Season 22, Episode 57
First aired 20 March 2018
We open with Mack and John Joe leaning against a wall complaining that Tigh Thaidhg was mysteriously closed on St Patrick’s Day and therefore they had nowhere to have fun. I’m not sure which I find more unbelievable, the fact that these two couldn’t find any open pub within a day’s drive or the fact that Mack doesn’t consider hanging out at home with Dee great craic. Gráinne wanders by, freshly returned from a yoga retreat she also dragged David to for some reason and which is now, coincidentally, going to have to be torn down and a memorial garden erected in its place. Máire, drawn here by the sound of misery and complaining, explains to her that the pub has been closed for days and also that she heard that Tadhg and Maggie broke up. I have no idea where Máire would’ve heard this unless one of them quickly changed their Facebook status to “It’s Complicated,” but OK. Mack reiterates that the worst part of all this is that he had to spend St Patrick’s Day at home with Dee, whereas Gráinne and John Joe are worried that Maggie, who seems to straddle the line between this world and the next even at the best of times, is frozen in a block of ice up at her igloo. Máire volunteers that another thing they could all worry about is the possibility that Tadhg is lying dead at the bottom of the pub stairs, but nobody else seems very concerned about this, although their interest is vaguely piqued when she adds that Frances is away in Dublin and doesn’t know about any of this because both Tadhg and Maggie have blocked her from their Instagram.
At Berni’s, Bobbi-Lee is leisurely painting her nails and dressed so snazzily it appears she was misled about the dress code of this dump. In contrast, Berni frumps in wearing her sad fleece robe and hessian pajamas that look like they’d be worn by Debbie from Finance who nobody in the office likes even though she often brings cake. Berni complains that she has an upset stomach, which of course means she is pregnant, and also a sore throat, which means Bobbi-Lee has replaced her toothpaste with hemorrhoid cream to entertain herself again. As usual, Bobbi-Lee is unsure she gives a crap about any of Berni’s problems, so she asks about the only thing she’s interested in, which is whether Briain and his parts are coming back. Berni deflects by asking if she’s going to work today, but she replies that today is Day 5 of the pub being closed and that this is the easiest money she’s ever made, apart from all those fake slips-and-falls at Dunnes. Berni tells her she’s an idiot if she thinks Tadhg is going to pay her for not working, although as someone who’s seen what Bobbi-Lee calls “work,” you’d think Berni would understand that some days it’s worth it to pay her just to stay away.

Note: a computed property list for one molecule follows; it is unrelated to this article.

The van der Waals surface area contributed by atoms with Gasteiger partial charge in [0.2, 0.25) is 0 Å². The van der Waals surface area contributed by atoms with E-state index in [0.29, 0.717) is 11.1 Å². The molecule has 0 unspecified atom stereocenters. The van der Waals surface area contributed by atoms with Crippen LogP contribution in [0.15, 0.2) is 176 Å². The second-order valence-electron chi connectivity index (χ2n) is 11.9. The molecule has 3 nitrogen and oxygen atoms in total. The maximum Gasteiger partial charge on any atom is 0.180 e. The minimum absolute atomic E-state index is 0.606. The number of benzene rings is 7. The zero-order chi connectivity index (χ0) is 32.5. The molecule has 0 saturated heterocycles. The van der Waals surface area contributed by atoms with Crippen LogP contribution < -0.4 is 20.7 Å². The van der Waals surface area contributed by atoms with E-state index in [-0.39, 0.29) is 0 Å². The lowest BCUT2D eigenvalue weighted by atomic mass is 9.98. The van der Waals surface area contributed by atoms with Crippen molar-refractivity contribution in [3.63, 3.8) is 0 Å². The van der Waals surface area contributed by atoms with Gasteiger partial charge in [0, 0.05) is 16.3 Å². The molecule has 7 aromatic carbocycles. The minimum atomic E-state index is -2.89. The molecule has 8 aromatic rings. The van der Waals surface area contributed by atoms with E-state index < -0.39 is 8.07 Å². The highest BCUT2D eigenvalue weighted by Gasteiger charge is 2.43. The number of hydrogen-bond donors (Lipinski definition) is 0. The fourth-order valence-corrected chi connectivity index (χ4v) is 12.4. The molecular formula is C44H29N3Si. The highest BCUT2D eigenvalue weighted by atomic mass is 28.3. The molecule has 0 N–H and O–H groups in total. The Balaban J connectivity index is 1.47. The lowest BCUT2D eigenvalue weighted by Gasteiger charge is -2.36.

Over at the house where everybody lives, Pádraig leaves Helen yet another frantic voicemail asking her to call him back and screaming that it’s cruel for Sonia to do things such as keep Sam from him and exist. We all think Helen is totally Sonia’s lover, right? David arrives and Pádraig immediately starts screaming in his general direction about how Sonia is crazy and Sam probably fell in a volcano and Helen seems overly involved in all this for unknown reasons, but just then Sam strolls through the door, having been picked up off the side of the road by David while walking from some bus stop or another. The Ros na Rún folks are very generous about picking you up off the side of the road after you’ve gotten off the bus at the wrong stop. David, who seems completely over this storyline already, explains that Sam and Sonia have been living with Helen as they prepare to move to London, which causes Sam to whine that he doesn’t want to go there. The grown-ups, such as they are, say they’ll have to call Sonia to tell her where Sam is, but he is vehemently opposed to this idea, what with having met her and all. It seems Sonia has changed her number, which we’re sure is unrelated to the fact that Pádraig called her 850 times in 3 days, but Sam refuses to give him her new number on the basis that if he did, he’d probably just use it to call her. Sam has the best understanding of cause and effect of anyone on this show. Pádraig’s response is that they have to tell Sonia where he is, but Sam stands firm in his “I said NO!” position, causing Pádraig and David to grimace at each other worriedly, once again outwitted by a small child.
Out in the street, there’s a leisurely conversation between Colm and Úna filled with lengthy pauses that are either Extremely Meaningful or Stretching For Time. The gist of it is that Úna has decided she’s not going to tell Mo that she and Yucky Aidan have broken up because she’s got enough on her plate already, such as cancer and also having to deal with her and Colm. The interesting tidbit of information here is that it turns out Aidan is Úna’s boss, which I’m not sure we knew before, and which makes this whole situation even yuckier than it was before, and also makes us roll our eyes even harder at the way she’s been all judgey-pants about Mo’s choice in men all this time.